Stories – Understanding The Psychology Of Stories


Stories - Understanding The Psychology Of Stories

Why do we read stories? The story is a performance. We know this by the act of reading it, but there is more to the act of storytelling than simple comprehension. The acting of storytelling involves emotions, attitudes, feelings, and words.

Stories are used to evoke an emotion or to create a mood. It is our desire to feel what we read. Stories make us react in an emotional way. When we read a story, we bring to our attention to how the writer is trying to appeal to us emotionally.

All human beings are made of the same basic elements. We all have a soul, we all have a spirit, and we all have a person-hood. All this is expressed through the five senses: sight, hearing, touch, taste, and smell.

They are the only tools that can give us a glimpse into the depths of the psyche. In the “life” of stories, each tale has its own theme and character. We can call it the lives of these characters.

Psychology Behind Adult Stories

Stories - Understanding The Psychology Of Stories
Stories – Understanding The Psychology Of Stories

A child’s life begins with his conception. It has no end, except birth and death. While these tales bring up a host of emotions, the deepest ones concern to fear, sorrow, loss, and joy. A child tells his or her story before he is able to speak.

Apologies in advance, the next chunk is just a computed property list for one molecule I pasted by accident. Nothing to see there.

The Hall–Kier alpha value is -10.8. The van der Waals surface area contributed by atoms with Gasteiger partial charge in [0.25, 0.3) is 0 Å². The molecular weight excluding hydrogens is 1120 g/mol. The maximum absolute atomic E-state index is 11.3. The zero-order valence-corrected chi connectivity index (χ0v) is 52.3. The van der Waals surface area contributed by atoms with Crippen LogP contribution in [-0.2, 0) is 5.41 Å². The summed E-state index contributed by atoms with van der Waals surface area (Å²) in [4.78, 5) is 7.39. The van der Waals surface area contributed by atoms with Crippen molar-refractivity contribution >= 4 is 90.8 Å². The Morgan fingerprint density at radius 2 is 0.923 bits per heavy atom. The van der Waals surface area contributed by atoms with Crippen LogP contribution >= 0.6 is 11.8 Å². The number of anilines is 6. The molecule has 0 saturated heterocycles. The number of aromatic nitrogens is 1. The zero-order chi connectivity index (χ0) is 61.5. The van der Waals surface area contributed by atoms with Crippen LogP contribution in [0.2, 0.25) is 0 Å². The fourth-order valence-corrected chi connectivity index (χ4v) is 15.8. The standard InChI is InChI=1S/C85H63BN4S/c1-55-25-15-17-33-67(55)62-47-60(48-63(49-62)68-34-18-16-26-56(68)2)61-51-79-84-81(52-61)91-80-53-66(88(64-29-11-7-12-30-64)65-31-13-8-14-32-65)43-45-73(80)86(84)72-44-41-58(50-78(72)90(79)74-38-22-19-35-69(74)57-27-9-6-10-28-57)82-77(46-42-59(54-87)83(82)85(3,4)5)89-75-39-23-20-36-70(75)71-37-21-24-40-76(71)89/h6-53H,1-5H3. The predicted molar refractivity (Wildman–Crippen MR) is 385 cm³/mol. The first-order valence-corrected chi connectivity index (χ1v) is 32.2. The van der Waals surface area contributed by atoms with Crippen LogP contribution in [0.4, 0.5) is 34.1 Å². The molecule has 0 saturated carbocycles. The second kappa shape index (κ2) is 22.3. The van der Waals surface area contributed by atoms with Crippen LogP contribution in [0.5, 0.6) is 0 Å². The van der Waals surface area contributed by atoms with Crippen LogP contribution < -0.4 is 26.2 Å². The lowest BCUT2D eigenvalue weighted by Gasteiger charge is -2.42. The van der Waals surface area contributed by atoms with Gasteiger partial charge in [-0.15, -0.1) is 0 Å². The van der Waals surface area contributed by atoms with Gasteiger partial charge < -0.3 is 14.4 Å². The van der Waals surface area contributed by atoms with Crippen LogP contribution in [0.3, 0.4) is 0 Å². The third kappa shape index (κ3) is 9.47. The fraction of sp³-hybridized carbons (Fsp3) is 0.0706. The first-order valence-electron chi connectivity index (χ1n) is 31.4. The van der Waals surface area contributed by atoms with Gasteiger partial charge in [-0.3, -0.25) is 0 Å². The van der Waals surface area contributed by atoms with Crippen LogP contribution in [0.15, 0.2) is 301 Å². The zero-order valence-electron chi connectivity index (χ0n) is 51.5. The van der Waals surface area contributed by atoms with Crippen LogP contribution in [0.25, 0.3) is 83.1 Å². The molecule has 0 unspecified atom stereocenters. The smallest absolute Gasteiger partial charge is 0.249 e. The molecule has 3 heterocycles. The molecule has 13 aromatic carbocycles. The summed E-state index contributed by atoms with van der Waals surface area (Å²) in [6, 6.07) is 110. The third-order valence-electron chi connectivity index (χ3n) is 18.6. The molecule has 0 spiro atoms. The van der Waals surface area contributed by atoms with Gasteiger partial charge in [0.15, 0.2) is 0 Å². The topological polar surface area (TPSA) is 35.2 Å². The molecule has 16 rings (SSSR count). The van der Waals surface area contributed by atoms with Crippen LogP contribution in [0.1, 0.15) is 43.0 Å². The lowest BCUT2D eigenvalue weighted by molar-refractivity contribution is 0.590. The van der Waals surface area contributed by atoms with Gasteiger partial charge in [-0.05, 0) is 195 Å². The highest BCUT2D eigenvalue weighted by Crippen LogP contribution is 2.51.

Adult stories involve accomplishment, fear, success, happiness, and sorrow. The stories we tell are our responses to the nature of things. The nature of things is change. It is our nature to seek change.

As human beings, we go from one stage of life to another. Whether we go from being a child to an adult, from an adult to a mature, or from a mature to a god, we must see newness in ourselves each time. The story of our lives is our own personal painting, our journey across life’s canvas.

How Can Describe The Story In front Of People?

Stories - Understanding The Psychology Of Stories
Stories – Understanding The Psychology Of Stories

The aim of storytelling is to get us to listen to the storyteller’s words. We are interested in what we hear and the reaction of the story. The person who is the narrator has a vision. They see something in the story and capture it by describing it.

If we cannot imagine what the person is seeing, we become excited. This is because the imagination is free. Even when we have no idea what a writer is seeing, we can picture something. Our imagination is a driving force for bringing to light the contents of a story.

Most of us enter the inner world of the mind before we are aware of it. The unconscious mind is the most important part of our experience of the world. Only when we enter the unconscious are we able to experience a certain action, thought, feeling, or a piece of experience. Most people are unaware of their unconscious mind.

Events are related to events because of the relations they have to one another. Events can be used to bring to mind events. Such events can be used to bring to our attention to new information.

Conclusion

We act as the reader when we follow the narrative of the story. We bring to the conscious mind events that we have seen in the unconscious. The unconscious mind uses a series of actions and reactions to bring to the conscious mind of the new information.

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